This piece was published on September 3, 2018, in the Nation newspaper, a daily newspaper published nationally in Malawi. It was published under the title “Discrimination, power play.”
Recently, one voluble politician showed us, once again, that political communication is fraught with many perils. In a bid to rally supporters, he questioned why some were asking the current president of Malawi to retire due to old age when these same people do not have the audacity to ask the Pope to resign when he is even older than our president is. Talk about putting your foot in your mouth, huh! For our purposes, here, let’s set aside the admittedly bad optics of a politician dragging the Pope, if not necessarily the papacy itself, into politics. I think the argument the politician was trying to make—albeit in a bungled, somewhat sacrilegious way—is that every person who occupies a position should not be discriminated against based on his or her age. There is even a term for such discrimination—ageism. Ageism is discrimination based on an individual’s age, that is, whether the individual is viewed as being too old or too young.
This article is in support of all those who at some point have been discriminated against because of their age, gender, or disability. I will dwell on the issue of the president’s age mainly because it is the most egregious example of ageist thinking in the media of late. In other words, I am writing this article also in disagreement with those who would contend that the vice president or any other candidate should not run because of his or her young age. Ageism in all forms is wrong, and the contention that the president must not run again because of his age is not only ageist it is also specious. For one thing, he is of sound mind and body, and he is running for a legitimate—I repeat, legitimate—second term. He is not in the running for an unconstitutional third term. Forcing him to step aside would be against the principles of democracy, whatever else one thinks of his performance as a president in the first term. It would be discrimination. Now, if one thinks the president should not serve again because he has not done a good enough job as president, well, then, that is a separate argument all together—an argument that is best settled at the ballot box. It is now clear that those who said the president should resign because he is old were really saying that he should resign so that they get a chance to run their preferred candidate instead. Well, they should have just said that, then, rather than say so many discriminatory things, which brings me to my next point.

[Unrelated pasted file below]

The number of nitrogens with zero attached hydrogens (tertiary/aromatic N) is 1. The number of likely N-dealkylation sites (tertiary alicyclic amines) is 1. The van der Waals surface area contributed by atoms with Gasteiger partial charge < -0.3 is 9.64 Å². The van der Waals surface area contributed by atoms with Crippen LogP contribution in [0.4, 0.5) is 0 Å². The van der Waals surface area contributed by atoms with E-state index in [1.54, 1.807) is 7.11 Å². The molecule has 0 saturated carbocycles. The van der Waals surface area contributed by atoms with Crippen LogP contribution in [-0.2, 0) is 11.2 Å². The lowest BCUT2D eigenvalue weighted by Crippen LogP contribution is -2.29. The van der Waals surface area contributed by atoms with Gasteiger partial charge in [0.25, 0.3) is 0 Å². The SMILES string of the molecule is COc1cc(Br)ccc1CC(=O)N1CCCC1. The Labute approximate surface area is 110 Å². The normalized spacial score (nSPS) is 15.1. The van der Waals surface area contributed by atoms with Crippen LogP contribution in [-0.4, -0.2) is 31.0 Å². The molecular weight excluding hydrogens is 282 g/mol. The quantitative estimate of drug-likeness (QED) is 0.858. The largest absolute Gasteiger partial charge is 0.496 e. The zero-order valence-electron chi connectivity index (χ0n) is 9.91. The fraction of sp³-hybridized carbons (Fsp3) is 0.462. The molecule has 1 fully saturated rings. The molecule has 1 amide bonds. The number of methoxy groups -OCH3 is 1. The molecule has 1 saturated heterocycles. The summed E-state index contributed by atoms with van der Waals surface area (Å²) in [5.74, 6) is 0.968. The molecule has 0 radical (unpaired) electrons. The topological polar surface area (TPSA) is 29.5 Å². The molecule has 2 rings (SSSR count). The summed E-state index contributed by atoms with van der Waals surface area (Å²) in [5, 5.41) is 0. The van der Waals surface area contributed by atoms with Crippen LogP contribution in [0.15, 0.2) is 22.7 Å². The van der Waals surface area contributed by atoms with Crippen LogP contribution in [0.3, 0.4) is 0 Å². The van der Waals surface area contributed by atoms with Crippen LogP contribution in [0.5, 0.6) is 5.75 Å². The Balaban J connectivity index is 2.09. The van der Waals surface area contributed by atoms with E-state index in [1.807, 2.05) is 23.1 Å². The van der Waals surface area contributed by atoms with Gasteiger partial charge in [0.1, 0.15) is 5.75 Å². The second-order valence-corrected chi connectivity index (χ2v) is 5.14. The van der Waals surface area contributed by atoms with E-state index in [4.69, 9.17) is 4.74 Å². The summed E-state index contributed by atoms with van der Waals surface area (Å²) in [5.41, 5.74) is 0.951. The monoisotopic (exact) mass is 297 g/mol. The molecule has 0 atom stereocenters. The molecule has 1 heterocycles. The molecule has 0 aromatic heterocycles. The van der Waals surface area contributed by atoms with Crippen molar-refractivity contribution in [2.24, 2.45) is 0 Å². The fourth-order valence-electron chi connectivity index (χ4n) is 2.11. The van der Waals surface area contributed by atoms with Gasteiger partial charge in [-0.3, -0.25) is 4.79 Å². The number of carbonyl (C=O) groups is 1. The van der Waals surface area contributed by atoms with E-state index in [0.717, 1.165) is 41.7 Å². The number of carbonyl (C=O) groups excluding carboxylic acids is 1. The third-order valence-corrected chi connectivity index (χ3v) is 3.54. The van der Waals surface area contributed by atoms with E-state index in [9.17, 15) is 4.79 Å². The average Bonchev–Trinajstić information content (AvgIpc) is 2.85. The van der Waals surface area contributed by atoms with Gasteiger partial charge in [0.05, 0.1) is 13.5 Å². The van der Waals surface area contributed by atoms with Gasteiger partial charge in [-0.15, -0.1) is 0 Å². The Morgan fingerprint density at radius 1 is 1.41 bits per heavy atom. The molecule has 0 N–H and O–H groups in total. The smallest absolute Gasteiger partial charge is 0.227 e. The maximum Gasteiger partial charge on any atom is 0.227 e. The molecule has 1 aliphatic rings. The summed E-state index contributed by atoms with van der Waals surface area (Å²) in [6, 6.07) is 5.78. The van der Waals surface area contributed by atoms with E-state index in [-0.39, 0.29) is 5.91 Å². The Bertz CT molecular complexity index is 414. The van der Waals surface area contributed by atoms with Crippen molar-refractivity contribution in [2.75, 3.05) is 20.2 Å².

Just like politics, all discrimination is local, and it is usually the guise for a power play. So, for instance, male colleagues will discriminate against a female colleague because they cannot abide her and the fact that they—men—must be on an equal footing with said colleague. They might question her intellect and poise under pressure. The word emotional comes to mind. When all else fails, they may even question her moral character, all this to stroke their own egos. It is a pernicious and all-too-common problem, discrimination is, and we are all capable of discriminating as and when it is suits our designs on exercising or acquiring power. When it comes to sexism, it is not for nothing that there is a word for the hatred of women (misogyny) as there is a word for the hatred of men (misandry). Yet, one more often hears about actions that are examples of hatred of women.
Most would agree, though, that discrimination against the disabled is not right. Known as ableism, such discrimination has real consequences for their quality of life. For instance, how many disabled people do you see in positions of power, and I don’t just mean public, political power. Quite few. In fact, none comes to mind at all at present. At the extreme end, ableism may manifest itself in outright violence against the personhood of the disabled—as is the case with the killing of albinos for their body parts. We must all seek to end all forms of discrimination.